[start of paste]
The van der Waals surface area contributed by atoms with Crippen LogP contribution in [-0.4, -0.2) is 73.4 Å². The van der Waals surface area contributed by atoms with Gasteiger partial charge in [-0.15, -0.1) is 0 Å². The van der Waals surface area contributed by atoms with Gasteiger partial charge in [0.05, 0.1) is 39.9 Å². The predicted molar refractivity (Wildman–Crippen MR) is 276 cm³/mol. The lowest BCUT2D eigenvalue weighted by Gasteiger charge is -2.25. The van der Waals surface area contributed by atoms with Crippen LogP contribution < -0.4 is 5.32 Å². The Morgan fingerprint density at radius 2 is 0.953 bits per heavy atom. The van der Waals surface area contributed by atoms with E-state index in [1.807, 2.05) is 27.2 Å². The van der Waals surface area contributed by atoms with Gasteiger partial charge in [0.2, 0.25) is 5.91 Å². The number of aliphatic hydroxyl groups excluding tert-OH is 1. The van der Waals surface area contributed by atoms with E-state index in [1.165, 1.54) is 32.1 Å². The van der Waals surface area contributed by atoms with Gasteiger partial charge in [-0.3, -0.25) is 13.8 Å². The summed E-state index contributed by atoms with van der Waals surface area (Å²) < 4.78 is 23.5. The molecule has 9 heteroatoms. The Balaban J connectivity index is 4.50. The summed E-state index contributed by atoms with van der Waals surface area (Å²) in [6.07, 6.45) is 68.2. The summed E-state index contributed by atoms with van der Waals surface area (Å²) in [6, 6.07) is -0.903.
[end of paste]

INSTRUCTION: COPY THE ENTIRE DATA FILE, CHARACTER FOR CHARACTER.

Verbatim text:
The van der Waals surface area contributed by atoms with Crippen LogP contribution in [-0.4, -0.2) is 73.4 Å². The van der Waals surface area contributed by atoms with Gasteiger partial charge in [-0.15, -0.1) is 0 Å². The van der Waals surface area contributed by atoms with Gasteiger partial charge in [0.05, 0.1) is 39.9 Å². The predicted molar refractivity (Wildman–Crippen MR) is 276 cm³/mol. The lowest BCUT2D eigenvalue weighted by Gasteiger charge is -2.25. The van der Waals surface area contributed by atoms with Crippen LogP contribution < -0.4 is 5.32 Å². The Morgan fingerprint density at radius 2 is 0.953 bits per heavy atom. The van der Waals surface area contributed by atoms with E-state index in [1.807, 2.05) is 27.2 Å². The van der Waals surface area contributed by atoms with Gasteiger partial charge in [0.2, 0.25) is 5.91 Å². The number of aliphatic hydroxyl groups excluding tert-OH is 1. The van der Waals surface area contributed by atoms with E-state index in [1.165, 1.54) is 32.1 Å². The van der Waals surface area contributed by atoms with Gasteiger partial charge in [-0.3, -0.25) is 13.8 Å². The summed E-state index contributed by atoms with van der Waals surface area (Å²) < 4.78 is 23.5. The molecule has 9 heteroatoms. The Balaban J connectivity index is 4.50. The summed E-state index contributed by atoms with van der Waals surface area (Å²) in [6.07, 6.45) is 68.2. The summed E-state index contributed by atoms with van der Waals surface area (Å²) in [6, 6.07) is -0.903.